Thursday, 7 February 2013

Lady in the Lake [1947]

Film noirs were renowned for their path breaking facets – dark thematic explorations, disturbing sociopolitical commentaries, violence and sexual innuendoes, disconcerting tones, reversal of types, bravura expressionism, etc. Consequently, formalism, in varying degrees, was always there in them; but rarely were they as formally audacious as Lady in the Lake, Robert Montgomery’s first directorial venture. Hawks’ The Big Sleep was the most famous Marlowe film, Altman’s The Long Goodbye the most deconstructionist, and Dmytryk’s Murder, My Sweet the best of the lot; but this was a rarity in that the story was chronicled from Marlow’s point of view - in fact, it was possibly the first film where the narrative was shot from the eyes of the protagonist. Interestingly, Dark Passage, which released later the same year, too employed this technique, albeit only for the first third of its length. The story revolves around a case of extra marital relationships, and eventually double crosses and murder, which Marlow (played by Montgomery himself) gets embroiled into when he decides to write a story based on his investigations, and sends it to a publisher of pulp fiction, to earn some extra bucks. Montgomery was on-screen for only a few moments, but still managed to carve an identity for his character through his sharp dialogue delivery, while Audrey Totter played the role of an unreliable and dollar-crazy femme fatale. All the hallmarks of a Chandler novel are present here, viz. labyrinthine plot, vitriolic world view, human corruption and duplicity, tar-drenched cynicism and staccato dialogues – this was, in fact, the only time when Chandler adapted his own novel for the screen.

Director: Robert Montgomery
Genre: Thriller/Crime Thriller/Mystery/Film Noir
Language: English
Country: US


Drew McIntosh said...

Shubhajit, I'm glad you recommend this and didn't drop the "interesting failure" hammer or the like here, as so many tend to do with this film.

The narrative gets a bit messy towards the end, and in that respect the first person perspective admittedly somewhat hampers the proceedings, as details and plot threads aren't able to connect as cleanly as a more classical formal strategy would allow; otherwise it is a total triumph of mood and atmosphere, and that is where Montgomery's technique really pays off - there's an enveloping quality to the entire film that I value immensely. It's absolutely one of my favorite noirs. And Audrey Totter is amazing.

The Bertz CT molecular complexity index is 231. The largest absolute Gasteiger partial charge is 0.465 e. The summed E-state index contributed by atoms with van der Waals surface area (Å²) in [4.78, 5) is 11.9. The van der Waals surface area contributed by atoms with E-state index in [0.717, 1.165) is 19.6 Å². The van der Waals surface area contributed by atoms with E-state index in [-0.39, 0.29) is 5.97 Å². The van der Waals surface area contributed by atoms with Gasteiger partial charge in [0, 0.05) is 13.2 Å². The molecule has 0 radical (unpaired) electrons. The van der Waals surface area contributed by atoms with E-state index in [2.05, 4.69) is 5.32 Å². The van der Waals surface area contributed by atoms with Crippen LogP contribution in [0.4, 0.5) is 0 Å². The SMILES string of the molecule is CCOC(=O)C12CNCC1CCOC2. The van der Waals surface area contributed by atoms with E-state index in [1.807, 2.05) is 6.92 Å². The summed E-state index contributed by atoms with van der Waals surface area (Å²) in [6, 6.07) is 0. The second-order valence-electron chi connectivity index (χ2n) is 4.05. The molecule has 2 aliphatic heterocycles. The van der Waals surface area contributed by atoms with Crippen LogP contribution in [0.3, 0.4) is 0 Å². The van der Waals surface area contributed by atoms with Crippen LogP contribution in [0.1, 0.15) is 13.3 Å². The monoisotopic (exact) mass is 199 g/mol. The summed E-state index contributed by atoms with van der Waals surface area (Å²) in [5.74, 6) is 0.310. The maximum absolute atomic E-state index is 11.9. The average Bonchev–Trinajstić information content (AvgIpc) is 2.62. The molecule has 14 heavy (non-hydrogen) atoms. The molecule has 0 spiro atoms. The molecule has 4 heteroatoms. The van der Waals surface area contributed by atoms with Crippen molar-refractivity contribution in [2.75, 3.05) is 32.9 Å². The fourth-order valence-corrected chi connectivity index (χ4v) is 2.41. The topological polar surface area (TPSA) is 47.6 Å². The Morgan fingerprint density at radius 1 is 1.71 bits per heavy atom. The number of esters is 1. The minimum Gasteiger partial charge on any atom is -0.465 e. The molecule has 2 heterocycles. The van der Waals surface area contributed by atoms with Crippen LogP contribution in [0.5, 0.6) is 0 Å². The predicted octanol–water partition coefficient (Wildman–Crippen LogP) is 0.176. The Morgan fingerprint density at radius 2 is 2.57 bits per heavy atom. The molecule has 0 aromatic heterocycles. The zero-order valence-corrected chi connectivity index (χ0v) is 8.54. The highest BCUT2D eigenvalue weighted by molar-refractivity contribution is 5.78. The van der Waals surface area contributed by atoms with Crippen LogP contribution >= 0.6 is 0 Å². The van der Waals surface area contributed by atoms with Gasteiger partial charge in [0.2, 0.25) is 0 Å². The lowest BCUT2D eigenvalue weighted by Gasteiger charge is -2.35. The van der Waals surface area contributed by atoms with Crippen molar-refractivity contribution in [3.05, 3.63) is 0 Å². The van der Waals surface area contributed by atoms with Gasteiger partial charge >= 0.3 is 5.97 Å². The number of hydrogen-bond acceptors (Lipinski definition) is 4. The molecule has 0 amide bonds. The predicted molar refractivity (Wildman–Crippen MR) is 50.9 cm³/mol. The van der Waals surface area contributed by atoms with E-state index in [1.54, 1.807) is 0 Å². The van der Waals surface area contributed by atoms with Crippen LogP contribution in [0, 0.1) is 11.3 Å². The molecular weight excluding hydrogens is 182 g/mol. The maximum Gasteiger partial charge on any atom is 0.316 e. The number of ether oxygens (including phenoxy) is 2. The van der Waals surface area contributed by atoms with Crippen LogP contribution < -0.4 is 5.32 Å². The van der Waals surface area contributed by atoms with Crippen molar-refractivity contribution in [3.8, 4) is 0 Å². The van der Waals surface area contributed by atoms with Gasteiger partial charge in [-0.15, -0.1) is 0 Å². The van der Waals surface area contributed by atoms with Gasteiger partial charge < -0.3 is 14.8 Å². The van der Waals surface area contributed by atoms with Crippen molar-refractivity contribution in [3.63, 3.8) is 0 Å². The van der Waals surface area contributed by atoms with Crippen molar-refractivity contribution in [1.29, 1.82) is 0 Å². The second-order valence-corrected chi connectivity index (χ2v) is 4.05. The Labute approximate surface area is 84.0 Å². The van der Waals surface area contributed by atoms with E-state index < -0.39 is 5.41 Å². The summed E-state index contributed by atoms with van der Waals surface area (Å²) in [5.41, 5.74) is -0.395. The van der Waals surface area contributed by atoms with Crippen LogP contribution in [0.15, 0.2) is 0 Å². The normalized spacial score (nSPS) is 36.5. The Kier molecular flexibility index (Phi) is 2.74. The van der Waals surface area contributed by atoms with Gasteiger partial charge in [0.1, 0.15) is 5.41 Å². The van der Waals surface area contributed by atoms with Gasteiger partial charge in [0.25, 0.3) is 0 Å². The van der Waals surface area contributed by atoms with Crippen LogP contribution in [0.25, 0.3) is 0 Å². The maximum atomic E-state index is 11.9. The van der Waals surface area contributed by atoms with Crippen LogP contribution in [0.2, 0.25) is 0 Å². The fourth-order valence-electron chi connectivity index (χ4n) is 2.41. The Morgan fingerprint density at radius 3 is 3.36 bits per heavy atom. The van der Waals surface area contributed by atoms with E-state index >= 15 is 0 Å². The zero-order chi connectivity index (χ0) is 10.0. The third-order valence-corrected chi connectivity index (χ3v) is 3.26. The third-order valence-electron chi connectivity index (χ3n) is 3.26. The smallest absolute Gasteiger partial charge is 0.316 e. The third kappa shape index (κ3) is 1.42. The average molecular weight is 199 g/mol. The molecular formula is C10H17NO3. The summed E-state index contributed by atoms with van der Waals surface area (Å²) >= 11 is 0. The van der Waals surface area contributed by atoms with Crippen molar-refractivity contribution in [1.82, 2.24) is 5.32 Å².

Shubhajit said...

Haha, yeah, lot of people apparently found this narrative style gimmicky. As if, if one chooses a path that is radically different from what the audience is accustomed to, then the film must compulsorily be gimmicky.

Yes, I agree with you in that this isn't a flawless film. But, on the whole, Montgomery's audacity worked in favour of the film. One must also appreciate the kind of challenge that he must of faced while shooting nearly the entire film from the character's POV - and but for a few instances here & there, I felt it was a success on the technical front as well.

Thanks a lot Drew for sharing your enthusiasm for this admittedly great noir.

Sam Juliano said...

I am admittedly not the huge fan of this film that others are (I see my friend Drew is an adherent as well) but I don't pose it deserves to be dismissed either. Yes this is the only time Chandler adapted, and there are some splendid hard-boiled lines. This is of course experimental in it's approach, and there are a few scenes that are buffo, but somehow for me it never seemed to come together.

Again, excellent work here Shubhajit.

Shubhajit said...

Thanks Sam. Great to know that you appreciate the film's experimental approach (which I personally had found audacious) and the hard-boiled dialogues (Chandler never disappoints on that). That said, I do understand your stand on the film.